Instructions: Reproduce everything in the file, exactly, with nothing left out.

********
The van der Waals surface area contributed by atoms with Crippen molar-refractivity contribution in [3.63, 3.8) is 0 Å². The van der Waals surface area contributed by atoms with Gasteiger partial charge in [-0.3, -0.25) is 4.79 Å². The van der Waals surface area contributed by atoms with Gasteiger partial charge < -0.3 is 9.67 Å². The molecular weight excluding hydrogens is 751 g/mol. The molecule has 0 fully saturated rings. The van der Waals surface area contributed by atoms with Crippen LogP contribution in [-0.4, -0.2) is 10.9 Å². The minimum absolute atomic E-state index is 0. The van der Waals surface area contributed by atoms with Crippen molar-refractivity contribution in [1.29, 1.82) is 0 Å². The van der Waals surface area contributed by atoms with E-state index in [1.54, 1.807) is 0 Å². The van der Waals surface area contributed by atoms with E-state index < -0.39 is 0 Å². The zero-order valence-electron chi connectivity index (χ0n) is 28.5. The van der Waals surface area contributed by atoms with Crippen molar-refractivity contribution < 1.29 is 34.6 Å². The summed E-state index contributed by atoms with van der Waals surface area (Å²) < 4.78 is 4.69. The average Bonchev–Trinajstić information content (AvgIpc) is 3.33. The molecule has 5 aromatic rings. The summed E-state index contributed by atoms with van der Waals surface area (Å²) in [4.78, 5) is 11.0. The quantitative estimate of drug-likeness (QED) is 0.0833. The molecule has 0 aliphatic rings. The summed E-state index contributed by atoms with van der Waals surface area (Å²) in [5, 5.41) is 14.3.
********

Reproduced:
The van der Waals surface area contributed by atoms with Crippen molar-refractivity contribution in [3.63, 3.8) is 0 Å². The van der Waals surface area contributed by atoms with Gasteiger partial charge in [-0.3, -0.25) is 4.79 Å². The van der Waals surface area contributed by atoms with Gasteiger partial charge < -0.3 is 9.67 Å². The molecular weight excluding hydrogens is 751 g/mol. The molecule has 0 fully saturated rings. The van der Waals surface area contributed by atoms with Crippen LogP contribution in [-0.4, -0.2) is 10.9 Å². The minimum absolute atomic E-state index is 0. The van der Waals surface area contributed by atoms with Crippen molar-refractivity contribution in [1.29, 1.82) is 0 Å². The van der Waals surface area contributed by atoms with E-state index in [1.54, 1.807) is 0 Å². The van der Waals surface area contributed by atoms with E-state index < -0.39 is 0 Å². The zero-order valence-electron chi connectivity index (χ0n) is 28.5. The van der Waals surface area contributed by atoms with Crippen molar-refractivity contribution < 1.29 is 34.6 Å². The summed E-state index contributed by atoms with van der Waals surface area (Å²) < 4.78 is 4.69. The average Bonchev–Trinajstić information content (AvgIpc) is 3.33. The molecule has 5 aromatic rings. The summed E-state index contributed by atoms with van der Waals surface area (Å²) in [4.78, 5) is 11.0. The quantitative estimate of drug-likeness (QED) is 0.0833. The molecule has 0 aliphatic rings. The summed E-state index contributed by atoms with van der Waals surface area (Å²) in [5, 5.41) is 14.3.